Porcine Epidemic Diarrhea Virus Surface Decontamination Strategies Using Chemical Sanitizing to Reduce the Quantity of PEDV RNA on Feed Manufacturing Surfaces with Environmental Swabbing M. Muckey 0 S. S. Dritz 0 J. C. Woodworth 0 C. R. Stark 0 0 Kansas State University , Manhattan , USA Part of the Large or Food Animal and Equine Medicine Commons, Other Animal Sciences Commons, and the Veterinary Infectious Diseases Commons Recommended Citation - See next page for additional authors Follow this and additional works at: http://newprairiepress.org/kaesrr This report is brought to you for free and open access by New Prairie Press. It has been accepted for inclusion in Kansas Agricultural Experiment Station Research Reports by an authorized administrator of New Prairie Press. Copyright January 2016 Kansas State University Agricultural Experiment Station and Cooperative Extension Service. Contents of this publication may be freely reproduced for educational purposes. All other rights reserved. Brand names appearing in this publication are for product identification purposes only. K-State Research and Extension is an equal opportunity provider and employer. Porcine Epidemic Diarrhea Virus Surface Decontamination Strategies Using Chemical Sanitizing to Reduce the Quantity of PEDV RNA on Feed Manufacturing Surfaces with Environmental Swabbing Abstract Porcine Epidemic Diarrhea virus (PEDV) is a possible hazard in feed mills that could impact pig health. If the virus enters a feed mill, it quickly becomes widely distributed and is difficult to decontaminate from surfaces.6,7 The objective of this study was to evaluate a variety of liquid and dry chemical treatments that could be used as sanitizers to reduce the amount of PEDV found on feed manufacturing surfaces in mills. This experiment was replicated 3 times and was designed in a 5 × 10 factorial with main effects of 5 different feed manufacturing surfaces and 10 sanitizing treatments. Surfaces included stainless steel, plastic, rubber, woven polypropylene tote bag, and sealed concrete coupons (4 × 4 in). One mL (1×105 TCID50/mL) of stock PEDV was applied to each surface and allowed to dry completely for 60 min. Next, a mitigation treatment was applied for 15 min: 1) no sanitation treatment (control); 2) untreated rice hulls; 3) rice hulls treated with formaldehyde-based commercial product (Sal CURB; Kemin Inc., Des Moines, IA); 4) liquid formaldehydebased commercial product (Sal CURB; Kemin Inc., Des Moines, IA); 5) dry commercial benzoic acid and probiotic blend (VevoVitall and CRINA; DSM Nutritional Products Inc., Parsippany, NJ); 6) liquid ammonium chloride, isopropanol, and hydrogen peroxide-based commercial food-grade sanitizer (DrySan Duo; Ecolab, St. Paul, MN); 7) liquid hydrogen peroxide commercial product (INTERvention; Virox Technologies Inc. Ontario, Canada); 8) liquid quaternary ammonium glutaraldehyde commercial product (Synergize; Preserve International, Reno NV); 9) liquid sodium hypochlorite commercial sanitizer (Bleach; Clorox, Oakland, CA); and 10) liquid medium chain fatty acid blend of caprylic, caproic, and capric acids. There were 3 replicates per treatment. The quantity of PEDV RNA was determined using qRT-PCR. All main effects, interaction, and comparisons were highly significant (P ≤ 0.001). Liquid Sal CURB and liquid bleach were the most effective chemical treatments to reduce the quantity of detectable PEDV RNA, but their application is limited due to their liquid state and potential corrosiveness. Additional research is necessary to identify the role of sanitizer on PEDV infectivity, even if RNA residue remains, and to develop dry sanitizers capable of removing PEDV RNA on swine feed manufacturing surfaces that are not corrosive. Creative Commons License This work is licensed under a Creative Commons Attribution 4.0 License. Cover Page Footnote Appreciation is expressed to the National Pork Board for financial support (awards #15-208); Dr. Dick Hesse and Joe Anderson for technical support and laboratory use, Elizabeth Poulsen, and Rusty Ransbrough for technical support and laboratory use. K 2016 Porcine Epidemic Diarrhea Virus Surface Decontamination Strategies Using Chemical Sanitizing to Reduce the Quantity of PEDV RNA on Feed Manufacturing Surfaces with Environmental Swabbing1,2 M.B. Muckey, 3 S.S. Dritz, 4 J.C. Woodworth, C.R. Stark,3 J. Bia,4 J. Zhang,5 P.C. Gauger,5 R.G. Main,5 and C.K. Jones Summary Porcine Epidemic Diarrhea virus (PEDV) is a possible hazard in feed mills that could impact pig health. If the virus enters a feed mill, it quickly becomes widely distributed and is difficult to decontaminate from surfaces. 6,7 The objective of this study was to evaluate a variety of liquid and dry chemical treatments that could be used as sanitiz ers to reduce the amount of PEDV found on feed manufacturing surfaces in mills. This experiment was replicated 3 times and was designed in a 5 × 10 factorial with main effects of 5 different feed manufacturing surfaces and 10 sanitizing treatments. Sur faces included stainless steel, plastic, rubber, woven polypropylene tote bag, and sealed concrete coupons (4 × 4 in). One mL (1×10 5 TCID50/mL) of stock PEDV was applied to each surface and allowed to dry completely for 60 min. Next, a mitigation treat ment was applied for 15 min: 1) no sanitation treatment (control); 2) untreated rice hulls; 3) rice hulls treated with formaldehyde-based commercial product (Sal CURB; Kemin Inc., Des Moines, IA); 4) liquid formaldehyde-based commercial product (Sal CURB; Kemin Inc., Des Moines, IA); 5) dry commercial benzoic acid and probiotic blend (VevoVitall and CRINA; DSM Nutritional Products Inc., Parsippany, NJ); 6) 1 Appreciation is expressed to the National Pork Board for financial support (awards #15-208). 2 Appreciation is expressed to Dr. Dick Hesse and Joe Anderson for technical support and laboratory use, Elizabeth Poulsen, and Rusty Ransbrough for technical support and laboratory use. 3 Department of Grain Science and Industry, Kansas State University. 4 Department of Diagnostic Medicine/Pathobiology, College of Veterinary Medicine, Kansas State University. 5 Veterinary Diagnostic and Production Animal Medicine, College of Veterinary Medicine, Iowa State University, Ames, IA. 6 Schumacher, L.L., R.A. Cochrane, C.E. Evans, J.R. Kalivoda, J.C. Woodworth, C.R. Stark, C.K. Jones, Q. Chen, R.G. Main, J. Zhang, P.C. Gauger, S.S. Dritz, and M.D. Tokach. 2016. Evaluating the effect of manufacturing porcine epidemic diarrhea virus (PEDV)-contaminated feed on subsequent feed mill environmental surface contamination. J. Anim. Sci. 99(E2)164. 7 Bowman, A. S., Nolting, J. M., Nelson, S. W., Bliss, N., Stull, J. W., Wang, Q., and Premanandan, C. 2015. Effects of disinfection on the molecular detection of porcine epidemic diarrhea virus. Veterinary Microbiology, 179(3), 213-218. liquid ammonium chloride, isopropanol, and hydrogen peroxide-based commercial food-grade sanitizer (DrySan Duo; Ecolab, St. Paul, MN); 7) liquid hydrogen peroxide commercial product (INTERvention; Virox Technologies Inc. Ontario, Canada); 8) liquid quaternary ammonium glutaraldehyde commercial product (Synergize; Preserve International, Reno NV); 9) liquid sodium hypochlorite commercial sanitizer (Bleach; Clorox, Oakland, CA); and 10) liquid medium chain fatty acid blend of caprylic, caproic, and capric acids. There were 3 replicates per treatment. The quantity of PEDV RNA was determined using qRT-PCR. All main effects, interaction, and comparisons were highly significant (P ≤ 0.001). Liquid Sal CURB and liquid bleach were the most effective chemical treatments to reduce the quantity of detectable PEDV RNA, but their application is limited due to their liquid state and potential corrosiveness. Addi tional research is necessary to identify the role of sanitizer on PEDV infectivity, even if RNA residue remains, and to develop dry sanitizers capable of removing PEDV RNA on swine feed manufacturing surfaces that are not corrosive. Introduction The swine feed mill may be a potential vector for Porcine Epidemic Diarrhea virus (PEDV) transmission into swine herds. 8,9,10 Recent studies have demonstrated the potential for PEDV to be introduced to the feed mill through ingredients, vehicles, and employees.11 Regardless of the method of entry, viral contamination becomes wide spread once within the manufacturing environment due to dust contamination. 6,12 There are limited options to decontaminate feed mills once viral RNA has become established. Thermal processing inactivates the virus at 130 °F.13 However, it does not prevent re-contamination from PEDV-contaminated dust or residue on feed manu facturing equipment surfaces prior to loadout. Chemical sanitizers are typically used 8 Schumacher, L.L., Cochrane, R.A., Evans, C.E., Kalivoda, J.R., Woodworth, J.C., Stark, C.R., Jones, C.K., Main, R.G., Zhang, J., Dritz, S.S. and Gauger, P.C., 2015. Evaluating the Effect of Manufacturing Porcine Epidemic Diarrhea Virus (PEDV)-Contaminated Feed on Subsequent Feed Mill Environmental Surface Contamination. Kansas Agricultural Experiment Station Research Reports, 1(7), p. 4. 9 Greiner, Laura L. 2016. Evaluation of the likelihood of detection of porcine epidemic diarrhea virus or porcine delta coronavirus ribonucleic acid in areas within feed mills. Journal of Swine Health and Production. 24.4 198-204. 10 Pasick, J., Berhane, Y., Ojkic, D., Maxie, G., Embury ‐Hyatt, C., Swekla, K., and Alexandersen, S. 2014. Investigation into the Role of Potentially Contaminated Feed as a Source of the First ‐Detected Out breaks of Porcine Epidemic Diarrhea in Canada. Transboundary and emerging diseases, 61(5), 397-410. 11 Cochrane, R.A., Dritz, S.S., Woodworth, J.C., Stark, C.R., Huss, A.R., Cano, J.P., Thompson, R.W., Fahrenholz, A.C. and Jones, C.K., 2016. Feed mill biosecurity plans: A systematic approach to prevent biological pathogens in swine feed. Journal of Swine Health and Production 24.3: 154-164. 12 Gebhardt J. T., Woodworth J. C., Jones C. K., Gauger P. C., Tokach, M. D., DeRouchey J. M., Good band, R. D., Muckey M., Cochrane R. A., Stark C. R., Bai J., Chen Q., Zhang J., Ramirez A., Derscheid R. J., Main R. G., and Dritz S. S. 2016. Evaluation of the effects of flushing feed manufacturing equipment with chemically treated rice hulls on likelihood of porcine epidemic diarrhea virus (PEDV) transmission by swine feed and feed manufacturing equipment. In Kansas State University Swine Day 2016. Kansas Agricultural Experiment Station Research Reports. 13 Cochrane, R. A., L. L. Schumacher, S. S. Dritz, J. C. Woodworth, A. R. Huss, C. R. Stark, J. M. DeR ouchey, M. D. Tokach, R. D. Goodband, J. Bai, Q. Chen, Jianqiang Zhang, P. C. Gauger, R. G. Main, and C. K. Jones. 2015. Effect of Thermal Mitigation on Porcine Epidemic Diarrhea Virus (PEDV)-Contam inated Feed. Kansas State University Swine Day 2015. Kansas Agricultural Experiment Station Research Reports. Vol. 1: Iss. 7. for such purposes in human food manufacturing and have shown some promise on reducing PEDV RNA on trailer surfaces. Current industry practices include the use of heat, sodium hypochloride, or quaternary ammonium/glutaraldehyde combinations to sanitize swine farm surfaces contaminated with PEDV. However, there is limited infor mation regarding their success on reducing viral RNA on feed manufacturing surfaces. Even if there were successful options, there may be limited application of liquid sanitiz ers due to the inherent dry nature of ingredients and feed. The introduction of water, even in the form of a liquid sanitizer, may actually increase the quantity of other biolog ical hazards if they are not targeted by the sanitizer. Furthermore, ideal sanitizers would be safe for use in both the animal feed and on the equipment surface. The objective of this study was to evaluate the ability of a variety of liquid and dry chemical sanitizers to reduce the quantity of detectable PEDV RNA. Procedures The experimental treatments were arranged as a 5 × 10 factorial with 5 different feed manufacturing surfaces and 10 chemical treatments. Each combination was replicated 3 times. Surfaces included: 1) stainless steel (stainless steel type 316; Built-So-Well Manhattan, KS); 2) plastic (Dura Bucket National Oats Co. Collinsville, Ill.); 3) rub ber (Maxi-Lift Inc. Addison, TX); 4) woven polypropylene tote bag (The MegaSack Corp. Magnolia, AR); and 5) sealed concrete (Quikrete Co. Atlanta, GA). Chemical treatments included: 1) no sanitation treatment (control); 2) untreated rice hulls; 3) rice hulls treated with formaldehyde-based commercial product (Sal CURB; Kemin Inc., Des Moines, IA; 30% formaldehyde and 10% propionic acid/methanol blend); 4) liquid formaldehyde-based commercial product (Sal CURB; Kemin Inc., Des Moines, IA); 5) dry commercial benzoic acid and probiotic blend (VevoVitall and CRINA; DSM Nutritional Products Inc., Parsippany, NJ; 96% benzoic acid and 4% probiotic blend); 6) liquid commercial food-grade sanitizer (DrySan Duo; Ecolab, St. Paul, MN; 10.98% isopropyl alcohol, 0.045% hydrogen peroxide, 0.016% alkyl dimethyl benzyl ammonium chloride, 0.007% dodecyl dimethyl ammonium chloride, and 0.005% dioctyl dimethyl ammonium chloride); 7) 3% dilution of liquid hydrogen peroxide commercial product (INTERvention; Virox Technologies Inc. Ontario, Canada; 4.25% hydrogen peroxide); 8) 0.39% dilution of liquid quaternary ammonium glutaral dehyde commercial product (Synergize; Preserve International, Reno NV; 26.0% alkyl dimethyl benzyl ammonium chloride and 7% glutaraldehyde); 9) 10% dilution of liquid sodium hypochlorite commercial sanitizer (Bleach; The Chlorox Company, Oakland, CA; 5 to 10% sodium hypochlorite); and 10) liquid medium chain fatty acid blend of caprylic, caproic, and capric acids (1:1:1 custom blend 11). A 4 × 4 in. coupon of each surface was prepared, inoculated, and treated with chemical as previously described. 7 Briefly, surfaces were sanitized, rinsed, and autoclaved. Next, 1 mL of PEDV (USA/IN/2013/19338; 1×105 TCID50/ml) was applied to the surfaces and spread using cell spreader to cover the entire area. Surfaces were allowed to dry for 60 min. After drying of PEDV, respective treatment was applied to coupon surface for 15 min. Surfaces were then swabbed to determine residual PEDV contamination using premoistened environmental swabs in 5 mL of neutralizing broth (World Bioproducts LLC., Mundelein, IL). Swabs were vortexed and PEDV was quantified using qRTPCR. Results were analyzed using the GLIMMIX procedure of SAS (SAS Institute, Inc., Cary, NC). A preplanned contrast included the comparison of dry vs. liquid chemical treatments. Significance was considered at P ≤ 0.05 and marginally significant from P > 0.05 to P ≤ 0.10. Results and Discussion All main effects and interactions were highly significant ( P ≤ 0.001; Table 1 and 2). Rubber belting obtained from a bucket elevator retained the most PEDV RNA of any tested surface, while the polyethylene tote bag retained the least ( P < 0.05; 28.0 vs. 31.4 CT for rubber vs. tote bag, respectively). Concentrated liquid Sal CURB was the most effective sanitizer at removing PEDV RNA across surfaces, followed by liquid bleach ( P < 0.05; 42.9 vs. 35.2 CT for Sal CURB vs. bleach, respectively). The liquid Sal CURB prevented detection of PEDV RNA (> 45 CT) on plastic, polyethylene tote bag, rub ber, and stainless steel. Cement still contained residual PEDV RNA, even after liquid formaldehyde application, but the sanitizer was still more effective than other treat ments (P < 0.05; 36.7 CT). Liquid bleach was most effective at reducing PEDV RNA on the polyethylene tote bag (43.0 CT), followed by stainless steel, rubber, and plastic (37.1, 35.6, and 35.0 CT, respectively). Liquid bleach was least effective on cement ( 0.05; 25.4 CT). All other sanitizers did not influence the detection of PEDV RNA on any surface compared to that detected on the untreated control ( P > 0.05). Due to the performance of liquid Sal CURB and liquid bleach, liquid sanitizers were substantially more effective at reducing the quantity of detectable PEDV RNA compared to dry sanitizers ( P < 0.05). P < In summary, liquid Sal CURB and liquid bleach were the most effective chemical treat ments to reduce the quantity of detectable PEDV RNA, but their application is limited due to their liquid state and potential corrosiveness. Additional research is necessary to identify the role of sanitizer on PEDV infectivity, even if RNA residue remains, and to develop dry sanitizers capable of removing PEDV RNA on swine feed manufacturing surfaces that are not corrosive. Kansas State University Agricultural Experiment Station and Cooperative Extension Service 3% dilution of liquid hydrogen peroxide commercial product 5 0.39% dilution of liquid quaternary ammonium/glutaraldehyde commercial product 6 10% dilution of liquid sodium hypochlorite commercial sanitizer 7 Concentrated liquid medium chain fatty acid blend 8 P = Surface Treatment SEM Surface × treatment Dry vs. liquid treatment Surface Treatment Surface × treatment PEDV, CT 30.0ab 28.5bc 31.4a 28.0c 28.9bc 26.2c 26.7c 26.2c 42.9a 27.9c 26.2c 26.5c 28.4c 35.2b 27.4c 1 This experiment was conducted in a 5 × 10 factorial with 3 replicates per treatment. 2 Sal CURB; Kemin Inc., Des Moines, IA; 30% formaldehyde and 10% propionic acid/methanol blend. 3 VevoVitall and CRINA; DSM Nutritional Products Inc., Parsippany, NJ; 96% benzoic acid and 4% probiotic blend. 4 DrySan Duo; Ecolab, St. Paul, MN; 10.98% isopropyl alcohol, 0.045% hydrogen peroxide, 0.016% alkyl dimethyl benzyl ammonium chloride, 0.007% dodecyl dimethyl ammonium chloride, and 0.005% dioctyl dimethyl am monium chloride. 5 INTERvention; Virox Technologies Inc. Ontario, Canada; 4.25% hydrogen peroxide. 6 Synergize; Preserve International, Reno NV; 26.0% alkyl dimethyl benzyl ammonium chloride and 7% glutaral dehyde. 7 Bleach; The Chlorox Company, Oakland, CA; 5 to 10% sodium hypochlorite. 8 Caprylic, caproic, and capric acids in 1:1:1 custom blend described by Cochrane et al., 2015, 2016. abc Means with different superscripts differ (P < 0.05). Chemical treatment Untreated control Untreated rice hulls Commercial formaldehyde-treated rice hulls (2 kg/ton) 2 Concentrated commercial formal dehyde2 Concentrated dry commercial benzoic acid and probiotic blend Ready-to-use liquid commercial food-grade sanitizer 4 3% dilution of liquid hydrogen peroxide commercial product 5 0.39% dilution of liquid quater nary ammonium/glutaraldehyde commercial product 6 10% dilution of liquid sodium hypochlorite commercial sanitizer 7 Concentrated liquid medium chain fatty acid blend 8 P = SEM 0.001 1.91 Stainless steel 24.6ij 24.5ij 24.5ij 45.0a 26.3ghij 26.0ghij 27.2fghij 27.3fghij 37.1b 26 . 0ghij 1 This experiment was conducted in a 5 × 10 factorial with 3 replicates per treatment. 2 Sal CURB; Kemin Inc ., Des Moines , IA; 30% formaldehyde and 10% propionic acid/methanol blend. 3 VevoVitall and CRINA; DSM Nutritional Products Inc ., Parsippany, NJ; 96% benzoic acid and 4% probiotic blend. 4 DrySan Duo; Ecolab, St . Paul, MN; 10 .98% isopropyl alcohol, 0 .045% hydrogen peroxide, 0 .016% alkyl dimethyl benzyl ammonium chloride, 0.007% dodecyl dimethyl ammonium chloride, and 0.005% dioctyl dimethyl ammonium chloride. 5 INTERvention; Virox Technologies Inc . Ontario, Canada; 4 .25% hydrogen peroxide. 6 Synergize; Preserve International, Reno NV ; 26 . 0% alkyl dimethyl benzyl ammonium chloride and 7% glutaraldehyde. 7 Bleach; The Chlorox Company , Oakland, CA; 5 to 10% sodium hypochlorite. 8 Caprylic, caproic and capric acids in 1:1:1 custom blend described by Cochrane et al ., 2015 , 2016 . abcdefghijkl Means with different superscripts differ (P < 0 .05).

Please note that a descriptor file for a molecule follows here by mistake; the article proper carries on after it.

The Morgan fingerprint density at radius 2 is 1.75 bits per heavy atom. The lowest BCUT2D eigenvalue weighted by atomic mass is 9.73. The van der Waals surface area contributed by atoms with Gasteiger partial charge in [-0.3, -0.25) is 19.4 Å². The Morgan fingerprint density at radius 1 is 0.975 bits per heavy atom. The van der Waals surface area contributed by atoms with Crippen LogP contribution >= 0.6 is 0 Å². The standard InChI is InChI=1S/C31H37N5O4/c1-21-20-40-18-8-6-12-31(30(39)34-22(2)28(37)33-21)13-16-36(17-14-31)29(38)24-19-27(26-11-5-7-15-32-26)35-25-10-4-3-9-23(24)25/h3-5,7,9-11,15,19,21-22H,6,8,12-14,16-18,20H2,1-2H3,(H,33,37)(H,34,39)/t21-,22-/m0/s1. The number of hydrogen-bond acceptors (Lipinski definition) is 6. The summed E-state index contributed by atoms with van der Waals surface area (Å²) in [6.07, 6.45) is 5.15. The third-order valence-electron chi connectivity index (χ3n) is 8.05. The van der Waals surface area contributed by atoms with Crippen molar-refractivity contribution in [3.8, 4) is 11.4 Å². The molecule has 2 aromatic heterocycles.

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M. Muckey, S. S. Dritz, J. C. Woodworth, C. R. Stark, J. Bai, Jianqiang Zhang, Phillip Charles Gauger, Rodger G. Main, C. K. Jones. Porcine Epidemic Diarrhea Virus Surface Decontamination Strategies Using Chemical Sanitizing to Reduce the Quantity of PEDV RNA on Feed Manufacturing Surfaces with Environmental Swabbing, Kansas Agricultural Experiment Station Research Reports, 2016,